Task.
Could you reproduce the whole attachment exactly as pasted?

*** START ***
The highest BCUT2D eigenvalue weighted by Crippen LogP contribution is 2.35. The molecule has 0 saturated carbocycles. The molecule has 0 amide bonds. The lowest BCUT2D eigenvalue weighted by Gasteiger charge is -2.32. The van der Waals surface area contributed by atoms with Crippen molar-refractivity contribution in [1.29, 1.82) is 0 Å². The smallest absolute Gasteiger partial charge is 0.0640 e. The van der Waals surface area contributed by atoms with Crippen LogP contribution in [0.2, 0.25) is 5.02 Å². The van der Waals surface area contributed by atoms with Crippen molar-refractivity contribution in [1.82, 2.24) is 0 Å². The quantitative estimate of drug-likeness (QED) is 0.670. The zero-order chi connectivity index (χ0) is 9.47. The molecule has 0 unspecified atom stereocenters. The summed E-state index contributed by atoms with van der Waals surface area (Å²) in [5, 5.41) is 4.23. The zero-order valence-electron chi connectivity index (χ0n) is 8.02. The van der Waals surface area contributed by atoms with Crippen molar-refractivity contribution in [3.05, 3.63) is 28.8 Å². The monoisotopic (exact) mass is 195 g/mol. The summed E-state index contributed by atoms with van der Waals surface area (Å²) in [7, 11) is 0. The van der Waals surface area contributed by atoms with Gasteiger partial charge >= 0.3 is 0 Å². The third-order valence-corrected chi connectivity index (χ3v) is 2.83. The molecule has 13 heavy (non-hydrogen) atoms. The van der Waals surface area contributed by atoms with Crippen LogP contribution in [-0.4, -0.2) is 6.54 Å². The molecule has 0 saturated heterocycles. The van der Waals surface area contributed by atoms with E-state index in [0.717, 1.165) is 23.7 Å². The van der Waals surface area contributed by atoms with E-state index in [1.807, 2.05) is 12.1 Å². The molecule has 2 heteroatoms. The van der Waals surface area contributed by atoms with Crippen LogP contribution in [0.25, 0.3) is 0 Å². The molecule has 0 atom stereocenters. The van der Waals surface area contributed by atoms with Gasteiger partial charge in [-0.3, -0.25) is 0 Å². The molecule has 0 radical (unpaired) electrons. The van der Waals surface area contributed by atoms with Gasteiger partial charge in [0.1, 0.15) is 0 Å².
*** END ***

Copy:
The highest BCUT2D eigenvalue weighted by Crippen LogP contribution is 2.35. The molecule has 0 saturated carbocycles. The molecule has 0 amide bonds. The lowest BCUT2D eigenvalue weighted by Gasteiger charge is -2.32. The van der Waals surface area contributed by atoms with Crippen molar-refractivity contribution in [1.29, 1.82) is 0 Å². The smallest absolute Gasteiger partial charge is 0.0640 e. The van der Waals surface area contributed by atoms with Crippen LogP contribution in [0.2, 0.25) is 5.02 Å². The van der Waals surface area contributed by atoms with Crippen molar-refractivity contribution in [1.82, 2.24) is 0 Å². The quantitative estimate of drug-likeness (QED) is 0.670. The zero-order chi connectivity index (χ0) is 9.47. The molecule has 0 unspecified atom stereocenters. The summed E-state index contributed by atoms with van der Waals surface area (Å²) in [5, 5.41) is 4.23. The zero-order valence-electron chi connectivity index (χ0n) is 8.02. The van der Waals surface area contributed by atoms with Crippen molar-refractivity contribution in [3.05, 3.63) is 28.8 Å². The monoisotopic (exact) mass is 195 g/mol. The summed E-state index contributed by atoms with van der Waals surface area (Å²) in [7, 11) is 0. The van der Waals surface area contributed by atoms with Gasteiger partial charge >= 0.3 is 0 Å². The third-order valence-corrected chi connectivity index (χ3v) is 2.83. The molecule has 13 heavy (non-hydrogen) atoms. The van der Waals surface area contributed by atoms with Crippen LogP contribution in [-0.4, -0.2) is 6.54 Å². The molecule has 0 saturated heterocycles. The van der Waals surface area contributed by atoms with E-state index in [0.717, 1.165) is 23.7 Å². The van der Waals surface area contributed by atoms with E-state index in [1.807, 2.05) is 12.1 Å². The molecule has 2 heteroatoms. The van der Waals surface area contributed by atoms with Crippen LogP contribution in [0.25, 0.3) is 0 Å². The molecule has 0 atom stereocenters. The van der Waals surface area contributed by atoms with Gasteiger partial charge in [-0.3, -0.25) is 0 Å². The molecule has 0 radical (unpaired) electrons. The van der Waals surface area contributed by atoms with Gasteiger partial charge in [0.1, 0.15) is 0 Å².